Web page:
Founded by Annie Vareille-Savath, Telluride Women’s Week will be celebrating its thirty-fifth year this season with three sessions: one in January and two in February. “Whenever you immerse yourself with the same instructor and the same group of people for several days, you have the opportunity to get in depth knowledge followed up with consistent feedback and the support of the rest of the group,” says Annie, Telluride’s veteran ski instructor who is entering her forty-fourth season. “This really helps you to progress.”

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Ho, Ho, Ho, Happy Snow Year

Sugar-Frosted Trees at Telluride Ski Resort

Sugar-Frosted Trees at Telluride Ski Resort

Rainbow Snow and Cold

Rainbow Snow and Cold

Sunrise at T-ride

Sunrise at T-ride

Me in Telluride: One of the Most Beautiful Places on Earth

Me in Telluride: One of the Most Beautiful Places on Earth

You can tell the snow has been great since I haven’t posted in a while. Here in Telluride, we’ve had thirteen feet of snow so far this year. It’s turning out to be an epic season for Colorado!

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Grateful for Telluride and the Telluride Ski Resort

The Town of Telluride, Colorado After the Storm

The Town of Telluride, Colorado After the Storm

With all that’s happening in the world, most of us are feeling extra stressed these days. This is true even in Telluride, Colorado, one of the safest and most beautiful places on earth. No one is immune to feeling reverberations from all these horrific terrorist acts. As I wrote in my story, Paris Attacks Hit Home, we are one.

The Telluride Scene

The Telluride Scene

Still though, we are so privileged in this sweet little ski town. Few people lock the doors to their cars and houses except during bear season, since our local bruin population has become pretty savvy about entering spaces redolent with lingering pizza, berry and pie smells. We live in a bubble of sorts where our biggest threats come from pushing it too hard on the slopes or getting caught in an avalanche during a backcountry ski.

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Summer Fun at Lake George, New York

Waterskiing on Lake George, New York

Early Morning Waterskiing on Lake George, New York

It's My Turn

It’s My Turn

I’ve been at Lake George, New York the past couple of weeks. With the exception of a stay in New York City, largely to attend the BlogHer 2015 Conference, I’ve been parked at my family’s camp on the east side of this thirty-two-mile-long body of water. Although I’m still spending inordinate amounts of time on my laptop, it has been delightful being at the lake and visiting with family and a few old friends.

My parents’ house, situated on the east side of Lake George, the predominantly residential part of this magnificent Adirondack lake, holds countless memories for me. I have spent many summers here over the past forty-four years and will always feel a very special connection to this place. It had been seven years since I had been here during this blissful season when the days are long and hot and the temperature of the lake is at its peak, so this visit has touched off an overwhelming sense of nostalgia in many ways. Water-wise, from jumping off the boathouse into the silky depths of the lake, to paddling around the bay in a canoe, to enjoying a sunset boat cruise with my parents, my heart has swelled in reliving some of my favorite summertime activities at LG these past weeks.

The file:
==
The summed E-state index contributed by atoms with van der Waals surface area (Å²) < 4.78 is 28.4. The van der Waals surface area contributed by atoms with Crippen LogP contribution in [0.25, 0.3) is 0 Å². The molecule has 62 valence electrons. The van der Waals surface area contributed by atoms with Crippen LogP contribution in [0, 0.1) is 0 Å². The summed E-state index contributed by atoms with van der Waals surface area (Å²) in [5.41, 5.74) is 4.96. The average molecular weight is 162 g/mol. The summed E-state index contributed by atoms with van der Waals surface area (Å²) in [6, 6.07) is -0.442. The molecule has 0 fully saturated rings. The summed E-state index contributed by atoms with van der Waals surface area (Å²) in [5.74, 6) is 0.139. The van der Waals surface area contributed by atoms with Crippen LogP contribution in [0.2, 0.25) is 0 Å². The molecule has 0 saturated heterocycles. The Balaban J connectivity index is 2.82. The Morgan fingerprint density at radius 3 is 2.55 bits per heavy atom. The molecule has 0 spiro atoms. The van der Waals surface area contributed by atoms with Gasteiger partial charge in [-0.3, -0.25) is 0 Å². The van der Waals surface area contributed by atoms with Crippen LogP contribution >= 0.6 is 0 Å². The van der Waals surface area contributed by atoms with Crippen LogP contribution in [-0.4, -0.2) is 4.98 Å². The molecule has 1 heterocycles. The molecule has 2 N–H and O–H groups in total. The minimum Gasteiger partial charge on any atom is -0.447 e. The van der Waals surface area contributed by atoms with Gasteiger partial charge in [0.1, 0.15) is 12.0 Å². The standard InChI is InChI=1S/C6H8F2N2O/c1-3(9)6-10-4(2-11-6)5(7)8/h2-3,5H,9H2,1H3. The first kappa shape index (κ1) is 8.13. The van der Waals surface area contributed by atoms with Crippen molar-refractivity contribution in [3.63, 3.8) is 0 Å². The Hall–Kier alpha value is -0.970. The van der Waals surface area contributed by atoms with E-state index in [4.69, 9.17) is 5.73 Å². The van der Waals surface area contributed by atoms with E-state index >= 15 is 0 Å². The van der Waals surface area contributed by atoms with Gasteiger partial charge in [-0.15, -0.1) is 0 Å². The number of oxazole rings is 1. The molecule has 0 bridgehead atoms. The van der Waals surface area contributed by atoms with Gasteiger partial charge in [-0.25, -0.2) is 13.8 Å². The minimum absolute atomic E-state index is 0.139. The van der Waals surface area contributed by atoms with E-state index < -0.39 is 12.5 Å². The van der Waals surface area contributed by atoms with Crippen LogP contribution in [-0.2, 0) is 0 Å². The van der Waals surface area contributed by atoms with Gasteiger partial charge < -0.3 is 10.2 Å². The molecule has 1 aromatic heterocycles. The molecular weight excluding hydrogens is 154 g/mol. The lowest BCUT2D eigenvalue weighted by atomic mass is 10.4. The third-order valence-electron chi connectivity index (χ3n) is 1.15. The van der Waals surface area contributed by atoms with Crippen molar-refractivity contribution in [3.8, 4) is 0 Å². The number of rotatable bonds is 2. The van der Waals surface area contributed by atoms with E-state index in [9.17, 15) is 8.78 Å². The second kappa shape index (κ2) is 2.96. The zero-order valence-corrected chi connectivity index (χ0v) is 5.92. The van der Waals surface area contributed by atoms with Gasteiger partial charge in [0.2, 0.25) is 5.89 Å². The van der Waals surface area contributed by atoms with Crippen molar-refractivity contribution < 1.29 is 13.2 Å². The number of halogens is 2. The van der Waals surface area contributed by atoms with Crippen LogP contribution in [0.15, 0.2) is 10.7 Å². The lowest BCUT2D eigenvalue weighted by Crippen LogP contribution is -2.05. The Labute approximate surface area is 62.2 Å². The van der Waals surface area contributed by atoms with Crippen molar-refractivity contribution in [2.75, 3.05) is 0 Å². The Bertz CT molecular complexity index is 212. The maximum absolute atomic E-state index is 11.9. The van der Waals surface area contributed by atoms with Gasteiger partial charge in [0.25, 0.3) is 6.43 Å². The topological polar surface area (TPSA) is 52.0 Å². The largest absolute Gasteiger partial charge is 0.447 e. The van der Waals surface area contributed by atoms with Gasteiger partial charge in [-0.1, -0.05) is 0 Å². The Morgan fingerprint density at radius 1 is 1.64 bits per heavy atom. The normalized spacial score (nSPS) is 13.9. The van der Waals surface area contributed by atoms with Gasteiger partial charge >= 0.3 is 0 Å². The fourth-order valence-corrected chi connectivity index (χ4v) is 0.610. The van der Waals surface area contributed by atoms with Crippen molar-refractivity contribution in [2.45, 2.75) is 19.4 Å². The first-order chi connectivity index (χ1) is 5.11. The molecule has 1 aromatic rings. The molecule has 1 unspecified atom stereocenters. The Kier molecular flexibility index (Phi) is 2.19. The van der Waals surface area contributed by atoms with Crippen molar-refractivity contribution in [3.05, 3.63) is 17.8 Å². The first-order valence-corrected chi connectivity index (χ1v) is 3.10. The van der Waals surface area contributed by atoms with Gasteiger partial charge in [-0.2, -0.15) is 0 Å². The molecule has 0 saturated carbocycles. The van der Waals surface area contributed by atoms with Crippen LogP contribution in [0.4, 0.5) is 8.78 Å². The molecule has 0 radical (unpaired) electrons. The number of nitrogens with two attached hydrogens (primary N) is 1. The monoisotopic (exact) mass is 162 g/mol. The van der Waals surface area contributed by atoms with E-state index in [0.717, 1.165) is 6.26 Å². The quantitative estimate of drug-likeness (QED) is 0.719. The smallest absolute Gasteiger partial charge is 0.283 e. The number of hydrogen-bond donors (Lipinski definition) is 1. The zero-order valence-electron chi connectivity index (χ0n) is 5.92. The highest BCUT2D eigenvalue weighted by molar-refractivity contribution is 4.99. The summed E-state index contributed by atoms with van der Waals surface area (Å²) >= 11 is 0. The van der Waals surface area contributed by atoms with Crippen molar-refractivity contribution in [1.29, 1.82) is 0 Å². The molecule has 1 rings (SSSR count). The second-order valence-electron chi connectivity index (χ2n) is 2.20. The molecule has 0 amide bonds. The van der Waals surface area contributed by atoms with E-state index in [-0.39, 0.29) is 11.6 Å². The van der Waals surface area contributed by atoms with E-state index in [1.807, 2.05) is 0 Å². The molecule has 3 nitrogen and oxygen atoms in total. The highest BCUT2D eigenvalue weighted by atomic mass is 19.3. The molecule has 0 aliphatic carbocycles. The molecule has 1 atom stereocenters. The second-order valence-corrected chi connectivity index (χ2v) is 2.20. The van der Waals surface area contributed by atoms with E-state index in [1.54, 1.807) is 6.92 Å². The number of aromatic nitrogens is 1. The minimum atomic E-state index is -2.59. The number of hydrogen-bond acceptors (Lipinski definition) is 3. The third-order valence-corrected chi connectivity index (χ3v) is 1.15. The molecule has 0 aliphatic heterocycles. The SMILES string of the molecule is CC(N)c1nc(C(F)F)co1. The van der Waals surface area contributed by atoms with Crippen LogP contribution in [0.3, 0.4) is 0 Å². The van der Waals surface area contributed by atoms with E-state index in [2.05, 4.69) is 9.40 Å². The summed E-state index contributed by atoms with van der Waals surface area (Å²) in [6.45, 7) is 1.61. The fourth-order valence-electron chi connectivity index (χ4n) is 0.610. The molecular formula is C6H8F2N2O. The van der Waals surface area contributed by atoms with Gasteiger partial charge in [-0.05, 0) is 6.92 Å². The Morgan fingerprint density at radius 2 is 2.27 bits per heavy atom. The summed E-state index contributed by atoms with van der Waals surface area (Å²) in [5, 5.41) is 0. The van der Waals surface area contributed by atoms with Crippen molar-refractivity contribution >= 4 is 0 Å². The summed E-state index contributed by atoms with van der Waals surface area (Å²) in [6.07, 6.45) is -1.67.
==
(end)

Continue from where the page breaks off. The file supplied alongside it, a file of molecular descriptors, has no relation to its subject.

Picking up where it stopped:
I didn’t realize that one of my most memorable moments from childhood would be recreated this summer. I never imagined that this summer’s big adventure would occur on Lake George with an adrenaline surge the likes of which I haven’t experienced in years. Twenty-five years to be exact. I’m talking about waterskiing as you’ve likely gathered from the photos at the top of this post. Phew–what a rush! I last waterskied two and a half decades ago in the Mediterranean, however, I hadn’t skied much on water ten years prior to that–in truth, I had hardly skied since I was a kid. Even then, I didn’t do it a whole lot.

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Girl Power Extraordinaire: Women from the Telluride Ski & Snowboard School, Part One

Marti, Cristina and Me on a Ski Break

Marti, Cristina and Me on a Ski Break

As I ease into off-season mode, I find myself almost sentimental about all the camaraderie I share at Telluride Ski & Snowboard School. Indeed, I’m now shifting into a more solitary existence, left to fend for myself–as a lone freelance writer–instead of being part of the team that helps to make magic at Telluride Ski Resort. Within Ski School, we’re very much like a family; we’re part of a tribe that speaks the same language and shares many of the same passions even though we are a mix of astonishingly unique human beings.

The women at Telluride Ski & Snowboard School feel like sisters to me and over the years I’ve come to love many of them in my own special way. They are strong, beautiful ladies that radiate a sense of well-being that’s surely the envy of many. They’ve chosen a lifestyle that embraces the outdoors and the physical and a profession that focuses on how to share their remarkable love of the mountains with others. These gals are hot–not so much from what they wear (although a new pair of shades is always remarked). But rather their sizzle comes from how they turn their skis and boards; or even better, from the self assuredness that those skills give them, on and off the slopes. They exude a self confidence and authenticity far superior to anything you might see on the runway or red carpet. Solid and grounded, our band of Telluride Ski & Snowboard instructors serve as terrific role models for women of all ages.

There are many gals that standout at Ski School. So I thought it would be fun to start highlighting them in posts here at my blog, a series that I plan to continue next year. This lineup is by no means all-inclusive. The idea is to spotlight some of the girl power in our special club and also perhaps to provide a few beauty tips along the way.